Postcards From a Dying World
News, views, book reviews and commentary from the Science Fiction and Horror fiction underground. Home of the Wonderland award nominated author of Vegan Revolution...With Zombies and Boot Boys of the Wolf Reich.
Saturday, June 3, 2017
Book Review: Secrets Of the Weird by Chad Stroup
Secrets Of the Weird by Chad Stroup
Paperback, First Edition, 294 pages
Expected publication: July 11th 2017 by Grey Matter Press
So I was pretty sure for many years I thought it was safe to assume I was the only Vegan Straight Edge kid turned horror author, I mean in the whole planet. Well a few years back I learned that I was not the special snowflake I thought I was. Not only does the world have another horror author who grew up on punk rock, draws X's on his hands and eats way to much vegan treats but there is another vegan straight horror author right here in freaking San Diego. Chad and I are very different writers, with very different training. We have similar influences and think alike often but what is cool is that we have both released books this year and they are very, very different.
Very very different is a good place to start in this review. Secrets of the Weird is not really like any other novel I can think of, while Stroup clears hints at influences it is not exactly in vein of anything else. Set in slightly surreal fictional town of Sweetville we get no sense of outside geography, or that any kind of world exists beyond the Sweetville city limits. Characters reference lyrics by real world bands, but not by name so in that sense we still do not have conformation that this world exists in our reality.
Our hero is a character named Trixie, she was born male but never identified with that gender. She is transitioning while I have had a few friends go through this process it is not one I have experienced. So it hard for me to say if this novel gets it correct. This was a bold choice for Stroup, one wrought with many pitfalls. It is a subject filled with landmines for author that clear in his dedication that he sides with those this society deems the weirdos and freaks. It is clear that Stroup had good and respectful intentions. I found Trixie to be a wonderful character and she is the main reason why I hope the book does well and we get another book with her at the center.
Trixie is has left home in the suburbs and is trying to make a life for herself on the street. After some time turning tricks and a period living with sibling sugar daddies she has settled into life. Sweetville is home to intense street drug. Sweet Candy is powerful designer drug, one she is trying to stay off of. Her life is turning around when a back alley drug addicted surgeon Julis Kast offers a radical underground surgery to become the woman she always wanted to be. At the same time she meets the boy of her dreams punk rock singer named Kristopher who she hides her big secret from.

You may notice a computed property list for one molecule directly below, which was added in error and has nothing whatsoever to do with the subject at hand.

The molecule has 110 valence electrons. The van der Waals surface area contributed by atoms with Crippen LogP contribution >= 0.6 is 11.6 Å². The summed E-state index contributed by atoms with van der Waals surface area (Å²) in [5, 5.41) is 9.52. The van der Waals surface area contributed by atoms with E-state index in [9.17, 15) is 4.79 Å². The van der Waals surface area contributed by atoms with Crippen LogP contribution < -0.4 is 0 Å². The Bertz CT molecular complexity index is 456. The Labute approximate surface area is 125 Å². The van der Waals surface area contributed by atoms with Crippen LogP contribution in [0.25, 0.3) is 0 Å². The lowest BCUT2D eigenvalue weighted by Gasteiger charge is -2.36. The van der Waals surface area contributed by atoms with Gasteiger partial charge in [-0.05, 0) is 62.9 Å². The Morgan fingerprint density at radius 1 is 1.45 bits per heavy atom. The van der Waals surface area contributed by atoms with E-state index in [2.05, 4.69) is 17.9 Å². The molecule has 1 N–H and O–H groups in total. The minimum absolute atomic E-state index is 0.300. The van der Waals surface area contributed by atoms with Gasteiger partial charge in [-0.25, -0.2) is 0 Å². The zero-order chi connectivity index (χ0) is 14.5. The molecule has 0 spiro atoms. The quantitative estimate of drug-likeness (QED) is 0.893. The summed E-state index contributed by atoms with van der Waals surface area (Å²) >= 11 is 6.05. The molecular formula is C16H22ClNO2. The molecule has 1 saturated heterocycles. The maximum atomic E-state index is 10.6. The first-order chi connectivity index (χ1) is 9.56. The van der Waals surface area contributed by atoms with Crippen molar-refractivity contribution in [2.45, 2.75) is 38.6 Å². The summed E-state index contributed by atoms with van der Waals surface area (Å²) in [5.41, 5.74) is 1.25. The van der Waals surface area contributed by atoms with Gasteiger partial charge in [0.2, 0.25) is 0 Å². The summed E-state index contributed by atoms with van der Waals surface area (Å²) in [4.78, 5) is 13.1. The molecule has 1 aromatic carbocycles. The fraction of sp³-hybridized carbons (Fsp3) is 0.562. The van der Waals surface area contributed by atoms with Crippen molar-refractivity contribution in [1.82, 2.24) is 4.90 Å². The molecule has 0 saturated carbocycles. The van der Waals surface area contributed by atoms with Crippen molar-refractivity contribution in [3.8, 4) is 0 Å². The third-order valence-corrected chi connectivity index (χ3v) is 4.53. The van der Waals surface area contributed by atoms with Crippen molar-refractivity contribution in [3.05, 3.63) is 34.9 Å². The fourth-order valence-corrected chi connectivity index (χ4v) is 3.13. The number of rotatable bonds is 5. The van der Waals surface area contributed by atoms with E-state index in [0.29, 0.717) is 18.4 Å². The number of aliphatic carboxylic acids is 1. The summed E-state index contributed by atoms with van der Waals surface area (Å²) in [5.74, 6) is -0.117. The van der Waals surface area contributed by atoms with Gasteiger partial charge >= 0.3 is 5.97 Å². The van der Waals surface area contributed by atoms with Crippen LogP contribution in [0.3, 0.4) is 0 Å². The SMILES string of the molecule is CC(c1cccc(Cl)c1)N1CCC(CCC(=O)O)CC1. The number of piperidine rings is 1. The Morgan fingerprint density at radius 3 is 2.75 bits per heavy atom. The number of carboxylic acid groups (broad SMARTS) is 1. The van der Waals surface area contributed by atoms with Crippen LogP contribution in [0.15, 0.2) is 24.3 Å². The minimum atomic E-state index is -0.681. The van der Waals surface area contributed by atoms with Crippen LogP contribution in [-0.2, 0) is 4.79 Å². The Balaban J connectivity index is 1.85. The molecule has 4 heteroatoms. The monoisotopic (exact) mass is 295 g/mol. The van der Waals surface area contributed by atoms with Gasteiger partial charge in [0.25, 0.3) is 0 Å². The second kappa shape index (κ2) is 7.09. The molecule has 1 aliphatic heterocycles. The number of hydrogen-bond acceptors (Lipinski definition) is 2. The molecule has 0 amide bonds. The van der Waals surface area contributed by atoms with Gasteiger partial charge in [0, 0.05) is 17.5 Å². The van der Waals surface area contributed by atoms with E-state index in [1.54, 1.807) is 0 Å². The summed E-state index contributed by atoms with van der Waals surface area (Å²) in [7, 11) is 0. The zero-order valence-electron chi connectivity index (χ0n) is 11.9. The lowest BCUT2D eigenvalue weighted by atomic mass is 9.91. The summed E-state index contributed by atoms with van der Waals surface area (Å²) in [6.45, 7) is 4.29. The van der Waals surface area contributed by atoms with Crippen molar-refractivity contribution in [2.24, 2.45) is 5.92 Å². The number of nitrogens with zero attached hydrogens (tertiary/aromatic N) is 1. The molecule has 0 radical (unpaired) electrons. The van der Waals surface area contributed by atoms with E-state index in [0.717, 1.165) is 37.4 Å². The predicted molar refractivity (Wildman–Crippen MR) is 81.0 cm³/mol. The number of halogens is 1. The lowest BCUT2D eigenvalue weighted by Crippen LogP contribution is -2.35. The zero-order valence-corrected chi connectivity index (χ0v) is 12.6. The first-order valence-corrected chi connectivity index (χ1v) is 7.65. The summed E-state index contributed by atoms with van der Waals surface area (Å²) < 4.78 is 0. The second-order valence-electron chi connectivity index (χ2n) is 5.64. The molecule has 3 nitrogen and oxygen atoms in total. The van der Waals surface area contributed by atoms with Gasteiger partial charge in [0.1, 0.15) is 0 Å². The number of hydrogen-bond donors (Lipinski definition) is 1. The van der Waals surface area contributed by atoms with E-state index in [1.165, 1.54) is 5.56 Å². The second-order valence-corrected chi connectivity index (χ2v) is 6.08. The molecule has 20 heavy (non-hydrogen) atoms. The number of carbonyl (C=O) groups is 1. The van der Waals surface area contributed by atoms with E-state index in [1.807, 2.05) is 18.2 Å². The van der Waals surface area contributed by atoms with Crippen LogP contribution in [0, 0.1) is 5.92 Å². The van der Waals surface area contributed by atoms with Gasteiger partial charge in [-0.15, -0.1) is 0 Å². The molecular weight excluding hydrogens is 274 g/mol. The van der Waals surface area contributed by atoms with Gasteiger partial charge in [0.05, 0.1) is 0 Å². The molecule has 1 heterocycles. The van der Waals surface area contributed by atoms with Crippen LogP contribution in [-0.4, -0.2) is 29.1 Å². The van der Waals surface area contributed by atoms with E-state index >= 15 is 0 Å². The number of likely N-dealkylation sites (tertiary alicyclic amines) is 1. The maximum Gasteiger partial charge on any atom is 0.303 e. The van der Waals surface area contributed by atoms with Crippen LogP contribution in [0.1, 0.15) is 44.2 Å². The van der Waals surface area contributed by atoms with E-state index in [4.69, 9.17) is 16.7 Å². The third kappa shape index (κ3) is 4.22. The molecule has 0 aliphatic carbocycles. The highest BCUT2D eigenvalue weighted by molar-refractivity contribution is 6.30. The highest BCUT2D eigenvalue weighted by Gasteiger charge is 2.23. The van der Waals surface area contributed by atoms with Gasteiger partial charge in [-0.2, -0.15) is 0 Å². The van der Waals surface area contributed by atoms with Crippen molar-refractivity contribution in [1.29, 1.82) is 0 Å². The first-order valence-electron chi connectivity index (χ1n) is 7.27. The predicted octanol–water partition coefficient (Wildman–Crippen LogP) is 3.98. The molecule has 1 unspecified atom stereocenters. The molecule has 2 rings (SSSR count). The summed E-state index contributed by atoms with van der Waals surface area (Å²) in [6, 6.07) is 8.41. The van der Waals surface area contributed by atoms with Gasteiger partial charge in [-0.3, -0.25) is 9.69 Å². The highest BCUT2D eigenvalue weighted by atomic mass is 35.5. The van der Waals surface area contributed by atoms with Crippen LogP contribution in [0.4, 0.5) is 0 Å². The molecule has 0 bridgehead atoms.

At times this novel has a middle era Clive Barker feel of dark fantasy without the elaborate over writing that books like Imajica or Everville fell into. Certainly the world of this novel has it's share of erotic fantasy and that is why you'll hear Barker comparisons. But Sweetville was a setting written by a hardcore kid, and not a theater nerd so secrets of the weird is filled with Neo-nazis, punks, metal dudes, non binary prostitutes and more. These characters are not marginalized like extras on the punk episode of Quincy or freak show on stage at 90's Jerry Springer taping. They are all written with depth even the characters who only briefly appear in the pages. Even the villains of the piece are given depth.
I imagine a novel like this written by a straight male might be scary for readers of this community. Certainly Stroup handles the gender issues better than Brian Keene did in the Complex. Not that Keene was disrespectful he wasn't, but Stroup worked very hard to make this as natural a part of the world as he could. This is not over preachy or as direct as some of the fiction marketed "alternative sexuality." He didn't try so hard to be progressive that the book goes over board. Trixie is a complex character.
The prose is tight, well written and the narrative is straight forward. For as strange as the settings the actually writing is thankfully grounded. I read it quickly. Is is perfect? Look Chad is friend but I can't review books if not afraid to give my opinion. Personally I would not have used the dairy entries as a device. They were fine, didn't ruin my experience but took me out of the novel a bit. The book was a quick read because he didn't waste a bunch of word count on world building but I could have used a bit more of the fucked up world in Sweetville. Show us more of the gutter in book two Stroup. Oh yeah the ending was excellent but it leaves us hanging so you folks better get out there and read the book. I mean I turned the last page assuming there was at least a few more. Shit I wanted to yell at Chad for ending when he did.
Secrets of the Weird is a fantastic read. This novel paints an erotic and dangerous picture of a city that you would only want to visit in the safety of a novel. I hope you'll take the trip and check it out.